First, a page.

• Good old Intrepid Travel …. except that they aren’t running the *ideal* trip (Ancient Road of the Traders) in 2005 šŸ™ which leaves either China or Uzbekistan
  • Far Frontiers – again, expensive
  • Adventure Bound – aka The Imaginative Traveller … hmm and it looks like they only do Uzbekistan or Mongolia out of Central Asia. Although Jewel of the Silk Road looks interesting…
  • World Expeditions, another Aussie outfit, so that could be a good sign
  • CTS Horizons
  • China Holidays – but their Silk Road tour is only 9 days

Oooooooh – I think I’ve found it: Silk Road to Samarkand via Kashgar

… but still e.x.p.e.n.s.i.v.e and looking at the brief itinerary, there’s travel almost everyday, so maybe not so much time actually *in* places …. hmmm:

Day 1 Join Beijing
Day 2/3 Visit Forbidden City and Great Wall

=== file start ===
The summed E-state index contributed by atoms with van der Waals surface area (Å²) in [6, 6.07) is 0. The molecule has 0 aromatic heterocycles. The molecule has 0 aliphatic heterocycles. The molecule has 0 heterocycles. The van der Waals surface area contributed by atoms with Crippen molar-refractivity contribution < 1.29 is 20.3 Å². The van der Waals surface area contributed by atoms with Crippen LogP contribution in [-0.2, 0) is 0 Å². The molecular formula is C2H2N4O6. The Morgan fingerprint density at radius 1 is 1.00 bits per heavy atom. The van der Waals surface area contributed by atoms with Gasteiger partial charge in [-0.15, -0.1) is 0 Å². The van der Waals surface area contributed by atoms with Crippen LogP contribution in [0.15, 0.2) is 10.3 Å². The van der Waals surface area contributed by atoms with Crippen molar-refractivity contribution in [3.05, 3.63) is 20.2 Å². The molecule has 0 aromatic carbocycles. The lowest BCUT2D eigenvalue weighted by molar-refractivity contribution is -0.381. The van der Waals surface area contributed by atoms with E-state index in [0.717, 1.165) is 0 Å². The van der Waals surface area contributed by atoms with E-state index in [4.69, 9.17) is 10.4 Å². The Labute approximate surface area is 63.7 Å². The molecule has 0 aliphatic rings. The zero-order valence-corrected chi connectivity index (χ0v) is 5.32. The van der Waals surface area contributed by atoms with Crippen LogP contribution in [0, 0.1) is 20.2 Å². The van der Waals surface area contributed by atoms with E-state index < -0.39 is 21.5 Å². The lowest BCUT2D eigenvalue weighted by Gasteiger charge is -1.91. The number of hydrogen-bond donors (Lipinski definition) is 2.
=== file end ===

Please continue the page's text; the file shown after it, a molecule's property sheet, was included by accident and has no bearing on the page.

Day 4/6 Overnight train to Xian, visit terracotta warriors
Day 7/10 Overnight train to Lanzhou, drive to Xiahe, visit Labrang Monastery
Day 11/12 Train to Jiayuguan and western extremity of Great Wall
Day 13 Drive to Dunhuang and Buddhist grottos
Day 14/15 Train to oasis town of Turpan
Day 16 Drive to Urumqi
Day 17/18 Day trip to Tian Shan Mountains, evening flight to Kashgar
Day 18 In Kashgar, visit Sunday market
Day 19 Drive to Naryn via Torugart Pass
Day 20 Drive to Bishkek
Day 21 In Bishkek
Day 22 Fly to Urgench, drive to Khiva
Day 23 In Khiva
Day 24 Transfer to Bukhara
Day 25 In Bukhara
Day 26 To Samarkand
Day 27 In Samarkand
Day 28 To Tashkent
Day 29 In Tashkent, trip concludes.